Partnership: Westpac and Samsung. Photo: Louie Douvis
Imagine doing your banking from your smartphone, watch, fridge or television and using just your fingerprint to identify yourself: it's what Westpac New Zealand is doing, having signed an open-ended collaboration and innovation deal with Samsung.
Westpac New Zealand chief executive Peter Clare said customers increasingly want access to online financial information ''everywhere, all the time''. Samsung's product portfolio, which spans everything from internet-connected fridges to smartphones and televisions, extends the bank's potential reach for its apps.
Although the bank is in ''lockstep'' with its Australian owner in terms of innovation, Clare acknowledged that there can be benefits in using New Zealand as a sandpit. ''New Zealand is figuratively and literally an island. We can take a bit more risk without putting at risk the larger engine room of the business.''
Westpac New Zealand, for example, has trialled a Google Glass banking application and both it and Westpac subsidiary St George plan to release an app that will allow people to check their balance or transfer funds from the device as soon as it is released locally. Last month, Westpac New Zealand announced it was testing a system to allow people to use their fingerprint to log into internet banking from a Samsung Galaxy S5. Clare said the bank hoped to release that capability later this year.
''We have built our internet banking platform in a fully responsive way. We can present data on Google Glass or a 100-inch [254-centimetre] TV. I can imagine an embedded banking app in Samsung TVs in the future,'' Clare said.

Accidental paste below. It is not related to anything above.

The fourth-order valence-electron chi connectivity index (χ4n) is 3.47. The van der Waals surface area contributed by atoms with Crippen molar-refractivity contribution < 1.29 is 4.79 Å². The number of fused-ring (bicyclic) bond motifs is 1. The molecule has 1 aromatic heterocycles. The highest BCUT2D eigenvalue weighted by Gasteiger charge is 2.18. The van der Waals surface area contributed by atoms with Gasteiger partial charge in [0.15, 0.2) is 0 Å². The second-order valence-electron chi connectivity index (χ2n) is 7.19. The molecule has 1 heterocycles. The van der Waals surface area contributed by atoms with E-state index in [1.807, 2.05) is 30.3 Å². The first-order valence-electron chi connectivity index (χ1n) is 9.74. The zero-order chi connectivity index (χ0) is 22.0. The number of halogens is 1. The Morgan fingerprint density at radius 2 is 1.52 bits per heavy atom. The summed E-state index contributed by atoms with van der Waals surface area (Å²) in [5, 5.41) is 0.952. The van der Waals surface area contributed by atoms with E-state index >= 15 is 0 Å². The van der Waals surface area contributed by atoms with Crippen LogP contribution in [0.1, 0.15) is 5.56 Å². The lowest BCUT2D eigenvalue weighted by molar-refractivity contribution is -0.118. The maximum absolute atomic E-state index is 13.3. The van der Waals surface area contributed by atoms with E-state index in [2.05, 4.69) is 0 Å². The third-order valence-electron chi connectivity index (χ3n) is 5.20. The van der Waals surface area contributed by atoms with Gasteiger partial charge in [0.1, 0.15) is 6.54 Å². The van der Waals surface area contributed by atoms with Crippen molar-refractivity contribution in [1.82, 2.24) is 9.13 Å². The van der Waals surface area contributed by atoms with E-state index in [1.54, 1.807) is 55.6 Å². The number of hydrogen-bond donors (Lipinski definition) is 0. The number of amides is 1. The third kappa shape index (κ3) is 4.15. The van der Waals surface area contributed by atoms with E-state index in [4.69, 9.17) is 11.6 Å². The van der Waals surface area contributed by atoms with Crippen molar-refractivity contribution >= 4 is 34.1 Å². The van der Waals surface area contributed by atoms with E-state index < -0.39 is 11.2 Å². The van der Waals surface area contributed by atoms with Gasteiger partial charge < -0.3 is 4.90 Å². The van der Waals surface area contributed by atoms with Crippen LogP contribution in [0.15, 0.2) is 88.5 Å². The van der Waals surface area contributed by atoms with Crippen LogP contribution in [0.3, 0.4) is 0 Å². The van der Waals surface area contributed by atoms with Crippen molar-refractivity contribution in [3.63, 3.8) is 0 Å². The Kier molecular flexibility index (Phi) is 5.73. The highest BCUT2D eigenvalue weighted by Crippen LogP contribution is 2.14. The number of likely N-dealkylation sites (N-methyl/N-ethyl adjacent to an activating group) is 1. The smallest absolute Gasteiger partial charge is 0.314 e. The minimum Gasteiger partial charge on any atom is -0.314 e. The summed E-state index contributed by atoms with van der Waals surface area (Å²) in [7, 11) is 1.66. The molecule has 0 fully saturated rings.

The arrangement, described as a ''virtuous circle'' by Clare, provides the bank with access to product insights and researchers in Samsung's 24 research and development labs around the world, allowing it to be ready with banking apps as soon as a new product is delivered. In return, Samsung gains banking insight to help shape future technologies.
It is not the first time a major bank has signed a collaboration agreement with a technology company in a bid to seek a competitive edge. The National Australia Bank did the same with Oracle when it agreed to collaborate and be the world's first user of Oracle's banking platform in its NextGen core system. Commonwealth Bank is at present conducting Australian field trials of its Albert mobile point-of-sale device, which has been developed in association with Wincor Nixdorf.
Deloitte Digital lead partner Frank Farrall said collaborations are important as consumers increasingly want seamless experiences across multiple devices. ''The caution is in trying to pick a winner,'' he said. ''What if the bank says 'we have this partnership with this company'. What if the customer doesn't like it? You've got a problem.''
Clare said the innovation partnership did not mean Westpac and St George would develop exclusively for Samsung products, noting that Westpac had sent a team of people to visit Apple's headquarters earlier this year for a technology update.
Samsung Electronics New Zealand enterprise director Verdon Kelliher said while Samsung's arrangement is not exclusive, ''we're working with Westpac as they are leading the way with innovation and technology''.